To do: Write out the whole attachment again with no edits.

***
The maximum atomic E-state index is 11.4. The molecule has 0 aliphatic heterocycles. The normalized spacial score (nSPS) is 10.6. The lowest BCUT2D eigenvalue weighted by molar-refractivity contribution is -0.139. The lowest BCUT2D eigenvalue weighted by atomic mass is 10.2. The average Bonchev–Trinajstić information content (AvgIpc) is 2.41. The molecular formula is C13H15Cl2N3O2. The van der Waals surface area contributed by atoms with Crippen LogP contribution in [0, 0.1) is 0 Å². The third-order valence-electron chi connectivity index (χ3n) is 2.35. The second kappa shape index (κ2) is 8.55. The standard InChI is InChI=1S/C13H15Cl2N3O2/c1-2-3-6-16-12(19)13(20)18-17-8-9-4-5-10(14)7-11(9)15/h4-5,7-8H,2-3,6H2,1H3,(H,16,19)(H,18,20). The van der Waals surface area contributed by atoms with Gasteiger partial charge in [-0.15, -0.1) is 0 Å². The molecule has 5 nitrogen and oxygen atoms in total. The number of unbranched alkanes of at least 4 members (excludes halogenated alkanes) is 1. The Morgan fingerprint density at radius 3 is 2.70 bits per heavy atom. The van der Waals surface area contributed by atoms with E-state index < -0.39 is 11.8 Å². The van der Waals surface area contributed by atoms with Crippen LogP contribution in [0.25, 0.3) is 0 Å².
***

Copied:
The maximum atomic E-state index is 11.4. The molecule has 0 aliphatic heterocycles. The normalized spacial score (nSPS) is 10.6. The lowest BCUT2D eigenvalue weighted by molar-refractivity contribution is -0.139. The lowest BCUT2D eigenvalue weighted by atomic mass is 10.2. The average Bonchev–Trinajstić information content (AvgIpc) is 2.41. The molecular formula is C13H15Cl2N3O2. The van der Waals surface area contributed by atoms with Crippen LogP contribution in [0, 0.1) is 0 Å². The third-order valence-electron chi connectivity index (χ3n) is 2.35. The second kappa shape index (κ2) is 8.55. The standard InChI is InChI=1S/C13H15Cl2N3O2/c1-2-3-6-16-12(19)13(20)18-17-8-9-4-5-10(14)7-11(9)15/h4-5,7-8H,2-3,6H2,1H3,(H,16,19)(H,18,20). The van der Waals surface area contributed by atoms with Gasteiger partial charge in [-0.15, -0.1) is 0 Å². The molecule has 5 nitrogen and oxygen atoms in total. The number of unbranched alkanes of at least 4 members (excludes halogenated alkanes) is 1. The Morgan fingerprint density at radius 3 is 2.70 bits per heavy atom. The van der Waals surface area contributed by atoms with E-state index < -0.39 is 11.8 Å². The van der Waals surface area contributed by atoms with Crippen LogP contribution in [0.25, 0.3) is 0 Å².